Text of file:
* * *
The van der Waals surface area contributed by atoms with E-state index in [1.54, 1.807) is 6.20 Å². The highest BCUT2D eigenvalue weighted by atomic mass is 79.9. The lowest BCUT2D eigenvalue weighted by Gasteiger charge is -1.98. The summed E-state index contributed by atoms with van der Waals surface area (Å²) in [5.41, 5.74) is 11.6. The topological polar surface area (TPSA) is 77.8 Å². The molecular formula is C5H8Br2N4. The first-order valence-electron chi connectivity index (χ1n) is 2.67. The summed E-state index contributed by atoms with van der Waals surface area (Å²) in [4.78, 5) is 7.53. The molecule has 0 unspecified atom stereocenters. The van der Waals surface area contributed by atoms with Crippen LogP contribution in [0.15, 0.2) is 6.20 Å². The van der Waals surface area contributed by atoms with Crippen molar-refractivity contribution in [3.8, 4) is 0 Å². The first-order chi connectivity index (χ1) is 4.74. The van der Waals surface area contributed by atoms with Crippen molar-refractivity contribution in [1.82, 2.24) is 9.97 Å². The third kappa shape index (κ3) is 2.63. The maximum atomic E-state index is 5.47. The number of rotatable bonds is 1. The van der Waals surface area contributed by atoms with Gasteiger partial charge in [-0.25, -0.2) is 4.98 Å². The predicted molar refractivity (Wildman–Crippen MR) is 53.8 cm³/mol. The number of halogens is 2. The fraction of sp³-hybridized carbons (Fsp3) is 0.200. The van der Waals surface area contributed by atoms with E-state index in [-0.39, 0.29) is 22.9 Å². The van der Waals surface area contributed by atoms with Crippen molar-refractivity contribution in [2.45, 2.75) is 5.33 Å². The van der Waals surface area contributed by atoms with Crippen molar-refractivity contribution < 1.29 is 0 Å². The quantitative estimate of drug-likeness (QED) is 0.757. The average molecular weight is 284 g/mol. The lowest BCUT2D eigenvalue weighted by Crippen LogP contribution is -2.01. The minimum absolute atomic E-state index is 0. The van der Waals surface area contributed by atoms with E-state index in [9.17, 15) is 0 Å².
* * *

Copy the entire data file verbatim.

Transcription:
The van der Waals surface area contributed by atoms with E-state index in [1.54, 1.807) is 6.20 Å². The highest BCUT2D eigenvalue weighted by atomic mass is 79.9. The lowest BCUT2D eigenvalue weighted by Gasteiger charge is -1.98. The summed E-state index contributed by atoms with van der Waals surface area (Å²) in [5.41, 5.74) is 11.6. The topological polar surface area (TPSA) is 77.8 Å². The molecular formula is C5H8Br2N4. The first-order valence-electron chi connectivity index (χ1n) is 2.67. The summed E-state index contributed by atoms with van der Waals surface area (Å²) in [4.78, 5) is 7.53. The molecule has 0 unspecified atom stereocenters. The van der Waals surface area contributed by atoms with Crippen LogP contribution in [0.15, 0.2) is 6.20 Å². The van der Waals surface area contributed by atoms with Crippen molar-refractivity contribution in [3.8, 4) is 0 Å². The first-order chi connectivity index (χ1) is 4.74. The van der Waals surface area contributed by atoms with Crippen molar-refractivity contribution in [1.82, 2.24) is 9.97 Å². The third kappa shape index (κ3) is 2.63. The maximum atomic E-state index is 5.47. The number of rotatable bonds is 1. The van der Waals surface area contributed by atoms with Gasteiger partial charge in [-0.25, -0.2) is 4.98 Å². The predicted molar refractivity (Wildman–Crippen MR) is 53.8 cm³/mol. The number of halogens is 2. The fraction of sp³-hybridized carbons (Fsp3) is 0.200. The van der Waals surface area contributed by atoms with E-state index in [-0.39, 0.29) is 22.9 Å². The van der Waals surface area contributed by atoms with Crippen molar-refractivity contribution in [2.45, 2.75) is 5.33 Å². The van der Waals surface area contributed by atoms with Crippen molar-refractivity contribution < 1.29 is 0 Å². The quantitative estimate of drug-likeness (QED) is 0.757. The average molecular weight is 284 g/mol. The lowest BCUT2D eigenvalue weighted by Crippen LogP contribution is -2.01. The minimum absolute atomic E-state index is 0. The van der Waals surface area contributed by atoms with E-state index in [9.17, 15) is 0 Å².